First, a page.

Since dropping all three games of their series against Boston last week, the Yankees have won six out of seven — all against clubs that were in first place at the time. They ended their ten-game homestand with a 6–4 record — a particularly respectable mark considering not just how the homestand began, but how many players they've lost to injury since it started. They've been playing without a key reliever — and will continue to do so for a long while — plus their starting shortstop. And then there's Bartolo Colon, who'd become their second-most-effective starter before landing on the disabled list last weekend.
Colon's spot in the rotation came up for the first time since his injury yesterday, and rather than replacing him with someone from within the organization, the Yankees picked up Brian Gordon, a converted outfielder who'd spend fifteen years in the minors and appeared only briefly in the majors for Texas in 2008. And wouldn't you know, Gordon wasn't bad yesterday, allowing two runs in five and a third innings. (He even pitched out of trouble in the fifth, when, after hitting Adrian Beltre with the bases loaded to plate the Rangers' second run, he got Mitch Moreland to fly out to end the inning.) It was enough to keep the Yankees in the game: Jorge Posada — who's hitting .457 on his current nine-game hitting streak, and can't be happy that the Yankees will play without a designated hitter for the next week — doubled in the tying run in the sixth inning.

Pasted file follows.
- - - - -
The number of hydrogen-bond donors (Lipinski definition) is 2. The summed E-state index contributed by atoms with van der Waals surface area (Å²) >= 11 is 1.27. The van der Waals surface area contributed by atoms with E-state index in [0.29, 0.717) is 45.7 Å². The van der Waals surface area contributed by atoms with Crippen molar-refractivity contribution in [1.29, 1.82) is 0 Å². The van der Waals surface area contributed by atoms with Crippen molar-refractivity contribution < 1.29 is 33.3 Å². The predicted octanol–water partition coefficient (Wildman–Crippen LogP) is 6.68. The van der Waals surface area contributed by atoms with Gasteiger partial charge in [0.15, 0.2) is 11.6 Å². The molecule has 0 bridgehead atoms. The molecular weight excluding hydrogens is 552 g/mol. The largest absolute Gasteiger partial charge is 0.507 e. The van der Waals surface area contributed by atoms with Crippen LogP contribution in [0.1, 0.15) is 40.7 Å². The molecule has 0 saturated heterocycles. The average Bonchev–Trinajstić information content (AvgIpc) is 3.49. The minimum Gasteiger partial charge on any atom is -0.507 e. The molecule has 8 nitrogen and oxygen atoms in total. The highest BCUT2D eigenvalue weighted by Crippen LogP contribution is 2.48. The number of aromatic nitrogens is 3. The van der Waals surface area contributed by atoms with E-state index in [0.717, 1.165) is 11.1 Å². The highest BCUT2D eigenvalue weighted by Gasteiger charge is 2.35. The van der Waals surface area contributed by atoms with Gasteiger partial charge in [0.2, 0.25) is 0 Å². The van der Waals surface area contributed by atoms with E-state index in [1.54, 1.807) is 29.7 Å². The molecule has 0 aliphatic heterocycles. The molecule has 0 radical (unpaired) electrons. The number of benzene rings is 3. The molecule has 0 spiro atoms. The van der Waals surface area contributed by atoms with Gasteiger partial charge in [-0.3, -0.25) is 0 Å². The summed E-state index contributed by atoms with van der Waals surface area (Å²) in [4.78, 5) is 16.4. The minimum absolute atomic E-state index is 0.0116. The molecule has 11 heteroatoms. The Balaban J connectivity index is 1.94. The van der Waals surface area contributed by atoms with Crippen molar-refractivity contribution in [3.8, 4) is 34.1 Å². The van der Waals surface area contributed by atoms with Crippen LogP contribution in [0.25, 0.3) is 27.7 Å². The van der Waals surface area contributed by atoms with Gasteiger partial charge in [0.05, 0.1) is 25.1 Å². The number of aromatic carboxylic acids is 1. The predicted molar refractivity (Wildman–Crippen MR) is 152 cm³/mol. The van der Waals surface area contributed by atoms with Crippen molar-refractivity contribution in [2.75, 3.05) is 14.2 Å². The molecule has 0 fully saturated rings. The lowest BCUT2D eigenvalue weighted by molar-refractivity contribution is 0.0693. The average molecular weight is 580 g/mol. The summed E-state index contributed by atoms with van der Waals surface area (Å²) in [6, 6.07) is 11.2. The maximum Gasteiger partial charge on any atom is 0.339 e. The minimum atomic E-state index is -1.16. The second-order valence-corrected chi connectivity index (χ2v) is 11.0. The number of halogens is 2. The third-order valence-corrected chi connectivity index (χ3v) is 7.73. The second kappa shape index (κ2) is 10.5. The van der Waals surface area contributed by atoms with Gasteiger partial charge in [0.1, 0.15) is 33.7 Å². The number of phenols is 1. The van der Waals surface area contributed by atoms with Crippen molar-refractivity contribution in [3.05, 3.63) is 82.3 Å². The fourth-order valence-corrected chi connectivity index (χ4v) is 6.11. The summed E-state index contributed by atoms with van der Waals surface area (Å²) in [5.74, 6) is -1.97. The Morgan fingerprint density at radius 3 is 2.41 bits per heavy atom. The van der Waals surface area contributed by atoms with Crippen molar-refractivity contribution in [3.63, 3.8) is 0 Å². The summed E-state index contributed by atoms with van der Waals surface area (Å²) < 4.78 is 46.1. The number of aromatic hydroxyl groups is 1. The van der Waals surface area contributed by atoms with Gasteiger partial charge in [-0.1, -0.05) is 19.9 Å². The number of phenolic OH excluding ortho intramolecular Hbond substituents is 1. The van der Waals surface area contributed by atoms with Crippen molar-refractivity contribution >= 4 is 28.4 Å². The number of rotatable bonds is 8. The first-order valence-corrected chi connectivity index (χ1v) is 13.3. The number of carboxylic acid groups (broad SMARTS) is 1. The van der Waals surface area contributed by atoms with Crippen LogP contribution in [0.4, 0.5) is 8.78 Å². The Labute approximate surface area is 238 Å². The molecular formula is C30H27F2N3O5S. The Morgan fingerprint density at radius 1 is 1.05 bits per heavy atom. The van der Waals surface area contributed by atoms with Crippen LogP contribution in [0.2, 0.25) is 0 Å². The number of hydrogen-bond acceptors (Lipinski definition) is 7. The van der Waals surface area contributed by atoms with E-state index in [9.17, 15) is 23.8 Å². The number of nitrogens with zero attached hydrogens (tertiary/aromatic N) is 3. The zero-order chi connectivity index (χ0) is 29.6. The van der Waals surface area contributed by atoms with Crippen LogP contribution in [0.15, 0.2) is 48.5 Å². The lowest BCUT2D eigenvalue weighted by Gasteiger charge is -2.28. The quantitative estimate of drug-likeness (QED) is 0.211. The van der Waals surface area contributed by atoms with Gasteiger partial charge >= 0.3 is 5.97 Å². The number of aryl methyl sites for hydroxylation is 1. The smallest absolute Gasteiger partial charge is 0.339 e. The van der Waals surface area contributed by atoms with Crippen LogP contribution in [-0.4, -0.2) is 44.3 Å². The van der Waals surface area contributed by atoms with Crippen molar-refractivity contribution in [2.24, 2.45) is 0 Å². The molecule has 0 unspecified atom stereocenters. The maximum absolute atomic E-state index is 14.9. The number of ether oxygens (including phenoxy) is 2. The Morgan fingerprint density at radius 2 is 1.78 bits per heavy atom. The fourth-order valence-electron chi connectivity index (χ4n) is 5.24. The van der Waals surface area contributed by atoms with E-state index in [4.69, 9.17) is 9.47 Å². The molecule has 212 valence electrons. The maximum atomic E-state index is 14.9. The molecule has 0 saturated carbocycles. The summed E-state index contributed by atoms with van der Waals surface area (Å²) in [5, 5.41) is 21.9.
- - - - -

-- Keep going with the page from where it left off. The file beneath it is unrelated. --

It's likely that most Yankees fans — unless they're also ardent supporters of the Lehigh Valley Iron Pigs — had never heard of Gordon until this week. But it's at least possible some might be familiar with the other pitcher who made his Yankee debut for the team yesterday: Cory Wade, who pitched for the Dodgers in 2008 and 2009, and had been pitching for the Rays' AAA affiliate this season until he was released last week, after the team was notified he intended to exercise an opt-out clause in his contract. And wouldn't you know it, Wade pitched well yesterday, too, throwing two perfect innings in the eleventh and twelfth, and earning the win after Brett Gardner's single in the bottom half of the inning won the game for the Yankees. A strange end to a strange homestand, indeed.
And so next comes the return of Interleague Play. The Yankees visit Wrigley Field today — and by today, we mean this afternoon, because that's how the Cubs roll — with Freddy Garcia pitching against Chicago's Doug Davis.